I had become the yelling mom. I never wanted to be the yelling mom. I wanted to be the mom in all those “peaceful parenting” blogs who appreciated every moment with her child because they grow up so fast, you know, and before you can even blink this precious time will be gone, etc. etc. etc. But instead of cherishing it, I wanted this time to be gone. I wanted the seconds to disappear. I kept holding out hope that the next day would be better, that something would click, that I would be firm and consistent for the 500th day in a row and it would finally make a difference. I followed all the suggestions on this list, all the suggestions on all the lists, all the suggestions from parents and aunts and uncles and friends and friends of friends, and nothing worked. She just didn’t respond. And I would spend my few free moments in tears, not understanding what I was doing wrong, how I had failed so abjectly at parenting.

Then one day I went to a hastily arranged meeting at D’s new preschool, no more than six weeks into the school year, convinced they were going to inform me that my daughter was no longer welcome there…and instead they handed me a checklist of “red flags” that she was exhibiting. That day changed my life — for the worse, at first, because obviously it felt like a karate kick to the solar plexus to hear that something was “wrong” with my kid. But then, in the long run, for the better, because honestly, part of me already KNEW there was something wrong with my kid; either that or something was seriously wrong with me. What I needed, and what I finally got, was for someone to take my hand and say, “You are not a bad parent. You’re not irreparably fucking this up. Your child needs help. You need help.” I had spent the better part of two years ramming my skull into a brick wall day after day. I needed someone to help me find a way around the wall, because not every child fits into a box that allows for the list of The Definitive Things a parent should do. And every author of every book or article or blog or list like this one who clearly means well, that has the best intentions for advising you, is just another brick in that wall when you’re dealing with an out-of-the-box kid.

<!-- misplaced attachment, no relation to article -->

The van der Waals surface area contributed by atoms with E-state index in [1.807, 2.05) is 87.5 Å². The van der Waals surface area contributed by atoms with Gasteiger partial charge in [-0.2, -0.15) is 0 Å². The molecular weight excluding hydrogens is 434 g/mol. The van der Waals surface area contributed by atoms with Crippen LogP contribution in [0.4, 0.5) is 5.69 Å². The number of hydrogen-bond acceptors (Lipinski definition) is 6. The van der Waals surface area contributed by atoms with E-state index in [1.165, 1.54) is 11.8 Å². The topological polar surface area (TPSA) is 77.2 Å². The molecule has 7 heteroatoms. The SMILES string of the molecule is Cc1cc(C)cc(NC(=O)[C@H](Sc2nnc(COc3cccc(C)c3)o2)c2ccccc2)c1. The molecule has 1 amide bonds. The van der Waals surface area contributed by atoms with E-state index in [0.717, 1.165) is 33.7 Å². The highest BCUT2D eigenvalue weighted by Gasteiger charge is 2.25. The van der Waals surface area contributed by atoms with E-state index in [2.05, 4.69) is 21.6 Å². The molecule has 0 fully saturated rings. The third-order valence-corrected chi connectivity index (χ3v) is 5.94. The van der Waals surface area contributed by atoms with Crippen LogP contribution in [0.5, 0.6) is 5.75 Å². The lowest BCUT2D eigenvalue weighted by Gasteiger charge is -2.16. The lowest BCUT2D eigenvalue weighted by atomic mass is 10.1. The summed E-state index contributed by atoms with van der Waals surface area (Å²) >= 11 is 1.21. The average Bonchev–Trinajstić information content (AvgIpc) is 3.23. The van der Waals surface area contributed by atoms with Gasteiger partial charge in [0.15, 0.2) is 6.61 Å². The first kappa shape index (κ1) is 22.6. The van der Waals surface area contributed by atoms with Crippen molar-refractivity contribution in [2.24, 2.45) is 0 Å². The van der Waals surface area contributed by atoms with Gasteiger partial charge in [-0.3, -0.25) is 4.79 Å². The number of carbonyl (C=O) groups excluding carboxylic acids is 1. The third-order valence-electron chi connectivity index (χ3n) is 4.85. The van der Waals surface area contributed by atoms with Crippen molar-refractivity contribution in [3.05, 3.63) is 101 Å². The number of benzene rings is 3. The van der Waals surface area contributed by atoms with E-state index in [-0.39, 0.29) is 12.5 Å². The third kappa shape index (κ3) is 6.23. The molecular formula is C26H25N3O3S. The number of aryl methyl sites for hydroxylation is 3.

Things your toddler will do when you’re injured and can’t stop him:

•Take all the books off his shelf.

•Take all the books off your shelves.

•Take all his puzzles off the rack.

•Take all the pieces out of the puzzles.

•Unfold all the folded laundry on the table.

•Climb onto the table and do a flamenco dance.

•Throw all of the unfolded laundry out of the hamper.

•Put the hamper on his head and walk around looking like a Dalek.

•Take the hamper off his head and fill it with books, puzzle pieces, train tracks, train cars, and stuffed animals.

•Come upstairs and dump out all the toy bins.

•Climb onto play room table and do flamenco dance.

•Play with plug-in nightlight his dad neglected to put away.

•Eat play doh his sister neglected to put away.

•Draw on floor with crayon his mom neglected to put away. D’oh!

•Eat crayon.

•Climb onto piano bench and do flamenco dance.

•Climb into bathtub and do flamenco dance.

•Climb into dishwasher and lick silverware.

•Repeat.